Resizing GPT Partition on VMware virtual server without loosing data

Jun 25th, 2016 | By | Category: Linux / Freebsd

So you want to enlarge one of your partitions on one of your virtual servers eh?  First things first, shut the instance down and then go into Edit Settings for the instance and change the hard drive to the new size.

Now start up the box and go grab gdisk.  fdisk won’t work well, parted feels like a rickety old boat for what we need so we need the GPT clone of fdisk, aka gdisk

# apt-get install gdisk

Now what you need to do is unmount the partition

# umount /dev/sdb1 (replace sdb1 with whatever your partition is)

Before going any further you have to make extra sure that the partition you are resizing is the last partition on the device.. So if this is partition 2 out of 4 then it’s not going to work, you have to have a continuous runway of new space that starts at the end of the existing partition that you want to resize.  If you aren’t resizing the last partition, or only partition on the device then stop now and go read another tutorial on how to handle that.

The other thing to look out for is if you have a swap partition on this device.. If so you’ll have to turn the swap off so it doesnt’ interfere.


Then run gdisk on the partition

# gdisk

Type in your device name, /dev/sdb in my case

You should see this:

Partition table scan:
MBR: protective
BSD: not present
APM: not present
GPT: present

Found valid GPT with protective MBR; using GPT.

Bring up some info on the device for good measure by pressing ‘i’

It should show you something like this:

Using 1
Partition GUID code: 0FC63DAF-8483-4772-8E79-3D69D8477DE4 (Linux filesystem)
Partition unique GUID: AA64B890-306E-497F-8E4D-DFF6A27A9C8E
First sector: 2048 (at 1024.0 KiB)
Last sector: 419428351 (at 200.0 GiB)
Partition size: 419426304 sectors (200.0 GiB)
Attribute flags: 0000000000000000
Partition name: ”

You can also run ‘print’ or ‘p’ for more info

Disk /dev/sdb: 734003200 sectors, 350.0 GiB
Logical sector size: 512 bytes
Disk identifier (GUID): 70116719-27FC-477D-AADB-75E4854CE3B6
Partition table holds up to 128 entries
First usable sector is 34, last usable sector is 734003166
Partitions will be aligned on 2048-sector boundaries
Total free space is 314576829 sectors (150.0 GiB)

Number Start (sector)      End (sector)      Size             Code    Name
1               2048                 419428351        200.0 GiB     8300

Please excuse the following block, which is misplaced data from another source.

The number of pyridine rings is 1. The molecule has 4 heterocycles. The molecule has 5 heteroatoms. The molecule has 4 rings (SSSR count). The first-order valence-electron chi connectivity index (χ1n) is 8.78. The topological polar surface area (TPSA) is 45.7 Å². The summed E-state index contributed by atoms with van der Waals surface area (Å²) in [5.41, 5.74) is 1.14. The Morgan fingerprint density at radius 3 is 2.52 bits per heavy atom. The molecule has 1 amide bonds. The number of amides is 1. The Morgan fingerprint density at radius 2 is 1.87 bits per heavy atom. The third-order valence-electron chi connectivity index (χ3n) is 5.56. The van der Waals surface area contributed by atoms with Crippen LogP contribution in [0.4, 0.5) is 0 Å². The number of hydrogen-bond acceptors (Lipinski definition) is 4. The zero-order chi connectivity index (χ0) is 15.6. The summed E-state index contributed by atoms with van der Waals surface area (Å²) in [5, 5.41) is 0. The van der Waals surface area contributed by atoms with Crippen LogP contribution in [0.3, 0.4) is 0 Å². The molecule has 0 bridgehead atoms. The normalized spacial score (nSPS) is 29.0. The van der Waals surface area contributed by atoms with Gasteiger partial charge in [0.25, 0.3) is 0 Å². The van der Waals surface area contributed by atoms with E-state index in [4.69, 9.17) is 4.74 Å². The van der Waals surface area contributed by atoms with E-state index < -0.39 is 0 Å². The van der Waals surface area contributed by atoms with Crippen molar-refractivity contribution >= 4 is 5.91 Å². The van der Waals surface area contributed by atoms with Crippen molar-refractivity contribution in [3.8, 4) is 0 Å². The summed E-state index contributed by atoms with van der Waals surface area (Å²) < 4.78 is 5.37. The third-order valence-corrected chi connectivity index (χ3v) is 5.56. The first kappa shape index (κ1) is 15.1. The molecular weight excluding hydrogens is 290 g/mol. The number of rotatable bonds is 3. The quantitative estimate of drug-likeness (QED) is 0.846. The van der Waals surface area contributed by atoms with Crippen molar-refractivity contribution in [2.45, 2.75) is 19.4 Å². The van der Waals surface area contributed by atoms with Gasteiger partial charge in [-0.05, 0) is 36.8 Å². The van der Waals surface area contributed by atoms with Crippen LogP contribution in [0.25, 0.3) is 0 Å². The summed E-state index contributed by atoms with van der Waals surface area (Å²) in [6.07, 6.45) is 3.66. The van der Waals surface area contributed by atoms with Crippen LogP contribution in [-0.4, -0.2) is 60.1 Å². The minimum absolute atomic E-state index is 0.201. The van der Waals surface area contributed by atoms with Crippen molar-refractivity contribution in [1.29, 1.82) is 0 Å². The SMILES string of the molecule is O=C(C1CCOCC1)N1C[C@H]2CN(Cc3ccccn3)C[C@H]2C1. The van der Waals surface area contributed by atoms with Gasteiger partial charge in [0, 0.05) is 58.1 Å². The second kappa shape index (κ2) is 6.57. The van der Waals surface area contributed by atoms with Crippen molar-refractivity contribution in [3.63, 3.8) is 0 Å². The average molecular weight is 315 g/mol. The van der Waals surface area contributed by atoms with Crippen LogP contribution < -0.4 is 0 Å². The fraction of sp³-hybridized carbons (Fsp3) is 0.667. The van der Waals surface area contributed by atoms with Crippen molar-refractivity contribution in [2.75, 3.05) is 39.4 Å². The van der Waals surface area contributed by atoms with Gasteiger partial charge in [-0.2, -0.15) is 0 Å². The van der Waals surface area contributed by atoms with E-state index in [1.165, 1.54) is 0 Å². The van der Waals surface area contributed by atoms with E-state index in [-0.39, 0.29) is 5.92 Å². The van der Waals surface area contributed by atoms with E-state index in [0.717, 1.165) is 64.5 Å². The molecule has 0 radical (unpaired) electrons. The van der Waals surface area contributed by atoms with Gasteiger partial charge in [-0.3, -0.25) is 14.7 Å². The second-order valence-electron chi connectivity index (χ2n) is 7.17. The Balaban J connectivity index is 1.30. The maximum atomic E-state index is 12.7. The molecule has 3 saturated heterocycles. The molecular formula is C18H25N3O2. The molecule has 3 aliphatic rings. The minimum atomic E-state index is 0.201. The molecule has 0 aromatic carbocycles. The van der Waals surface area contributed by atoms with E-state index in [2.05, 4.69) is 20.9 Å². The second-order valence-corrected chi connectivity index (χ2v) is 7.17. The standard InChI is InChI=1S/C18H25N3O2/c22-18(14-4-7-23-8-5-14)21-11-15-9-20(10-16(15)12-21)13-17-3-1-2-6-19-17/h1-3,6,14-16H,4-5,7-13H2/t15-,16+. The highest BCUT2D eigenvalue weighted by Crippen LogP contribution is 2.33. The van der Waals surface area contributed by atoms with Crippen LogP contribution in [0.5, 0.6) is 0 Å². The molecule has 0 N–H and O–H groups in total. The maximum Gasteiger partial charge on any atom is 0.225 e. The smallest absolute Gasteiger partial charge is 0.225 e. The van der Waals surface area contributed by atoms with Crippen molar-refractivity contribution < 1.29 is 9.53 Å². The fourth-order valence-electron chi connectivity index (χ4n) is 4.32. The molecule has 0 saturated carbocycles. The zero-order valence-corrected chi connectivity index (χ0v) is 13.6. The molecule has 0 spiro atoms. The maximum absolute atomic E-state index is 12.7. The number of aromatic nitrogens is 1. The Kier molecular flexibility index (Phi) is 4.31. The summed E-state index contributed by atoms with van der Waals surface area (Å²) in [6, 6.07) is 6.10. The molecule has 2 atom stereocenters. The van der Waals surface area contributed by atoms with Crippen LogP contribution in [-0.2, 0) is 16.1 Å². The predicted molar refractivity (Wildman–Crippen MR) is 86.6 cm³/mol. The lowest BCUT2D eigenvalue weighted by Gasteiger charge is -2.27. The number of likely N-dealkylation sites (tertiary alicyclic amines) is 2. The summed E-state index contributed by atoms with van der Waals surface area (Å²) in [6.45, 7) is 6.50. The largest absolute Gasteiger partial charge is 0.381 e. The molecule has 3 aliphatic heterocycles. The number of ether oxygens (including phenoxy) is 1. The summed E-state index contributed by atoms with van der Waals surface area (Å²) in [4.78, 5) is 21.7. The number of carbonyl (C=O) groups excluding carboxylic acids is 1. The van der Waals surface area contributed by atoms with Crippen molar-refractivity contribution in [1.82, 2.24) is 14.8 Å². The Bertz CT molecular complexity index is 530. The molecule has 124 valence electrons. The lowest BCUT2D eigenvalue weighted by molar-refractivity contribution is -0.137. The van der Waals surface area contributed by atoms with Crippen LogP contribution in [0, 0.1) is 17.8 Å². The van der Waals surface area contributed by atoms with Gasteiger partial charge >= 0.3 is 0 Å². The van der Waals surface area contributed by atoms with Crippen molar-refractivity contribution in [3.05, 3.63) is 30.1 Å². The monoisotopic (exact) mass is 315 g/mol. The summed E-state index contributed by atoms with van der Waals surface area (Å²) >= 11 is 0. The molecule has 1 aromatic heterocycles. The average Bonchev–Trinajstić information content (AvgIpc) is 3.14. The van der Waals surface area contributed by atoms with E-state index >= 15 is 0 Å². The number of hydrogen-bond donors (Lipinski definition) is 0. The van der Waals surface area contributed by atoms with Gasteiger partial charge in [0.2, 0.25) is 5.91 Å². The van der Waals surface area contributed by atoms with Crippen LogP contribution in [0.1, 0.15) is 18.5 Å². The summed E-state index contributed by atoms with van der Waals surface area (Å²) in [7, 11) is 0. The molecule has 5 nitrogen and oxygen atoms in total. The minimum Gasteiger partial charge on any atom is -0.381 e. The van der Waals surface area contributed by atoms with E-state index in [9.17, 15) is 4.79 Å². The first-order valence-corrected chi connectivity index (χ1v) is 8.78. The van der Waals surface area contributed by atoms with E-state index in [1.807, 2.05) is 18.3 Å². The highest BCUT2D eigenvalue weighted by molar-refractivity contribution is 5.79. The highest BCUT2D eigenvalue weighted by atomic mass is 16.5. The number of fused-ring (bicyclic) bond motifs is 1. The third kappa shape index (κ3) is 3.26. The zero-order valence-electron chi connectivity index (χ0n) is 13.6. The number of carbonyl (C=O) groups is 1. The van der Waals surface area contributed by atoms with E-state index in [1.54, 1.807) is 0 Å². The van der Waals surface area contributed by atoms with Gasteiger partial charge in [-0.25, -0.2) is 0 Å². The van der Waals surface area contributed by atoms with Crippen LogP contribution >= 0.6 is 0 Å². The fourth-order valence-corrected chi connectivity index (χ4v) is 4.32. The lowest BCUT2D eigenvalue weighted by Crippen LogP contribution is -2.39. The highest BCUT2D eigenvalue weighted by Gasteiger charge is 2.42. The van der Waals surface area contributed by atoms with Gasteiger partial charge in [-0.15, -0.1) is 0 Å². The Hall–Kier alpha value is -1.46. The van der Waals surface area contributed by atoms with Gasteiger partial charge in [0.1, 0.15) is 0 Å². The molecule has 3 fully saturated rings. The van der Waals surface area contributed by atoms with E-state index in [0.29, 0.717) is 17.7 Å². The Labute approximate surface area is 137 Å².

The most important thing you are going to do is to make note of the First Sector, in my case above it was 2048.  

Next you are going to do something scary and delete the partition.. Don’t worry this isn’t formatting it or deleting any data, it is just changing the partition table.

So press ‘d’ and hit enter

and now when press ‘p’ you should notice that there is no partition visible.  No problem, let’s make a new one

type ‘n’ and hit enter

It is going to ask you for your partition #, seeing as this was my only partition on this drive I hit 1, but if you have 2 then you’ll want to hit 2 or 3 or whatever.

Next thing it will ask you is the First Sector, again crazy important that you put the same value as you read above. In my case it was 2048

First sector (34-734003166, default = 2048) or {+-}size{KMGTP}: 2048

You can see that it defaults to 2048 for me but I still typed it out just to be safe

Next it will ask you for the last sector, for this I just hit enter for the default as it looked to be the end of the new drive size:

Last sector (2048-734003166, default = 734003166) or {+-}size{KMGTP}:

Finally it saked me for the Hex Code of the File system, and defaulted to what it was before(8300) so I entered that.  Likely very very very important that you use the same file system as previously setup or else you’re going to run into problems.. So when you run the print command above make extra sure to pay attention to the Code value.  In my case the partition didn’t have a Name before, it just had the code, but after this process it got a name applied (Linux Filesystem).. This is fine

Hit W and you should see the following:

Final checks complete. About to write GPT data. THIS WILL OVERWRITE EXISTING

Do you want to proceed? (Y/N): y
OK; writing new GUID partition table (GPT) to /dev/sdb.
Warning: The kernel is still using the old partition table.
The new table will be used at the next reboot.
The operation has completed successfully.

After this I rebooted the instance and if you run df you will notice the size of the partition is exactly the same as before, womp womp.  Lucky for us there’s an easy command that handles that last step of the process

# resize2fs /dev/sdb1

Which for me outputted the following:

Filesystem at /dev/sdb1 is mounted on /media/mechanical; on-line resizing required
old_desc_blocks = 13, new_desc_blocks = 22
The filesystem on /dev/sdb1 is now 91750139 blocks long.

and viola, another run of df will show your drive in it’s new size and glory.. Huzzah!


Thanks to this page for the help:

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One Comment to “Resizing GPT Partition on VMware virtual server without loosing data”

  1. tecci says:

    So a rookie as me, a convenient software with such utility is important, and what I’m using is AOMEI Partiiton Assistant. But anyway, I have learned a lot from this article, thanks.

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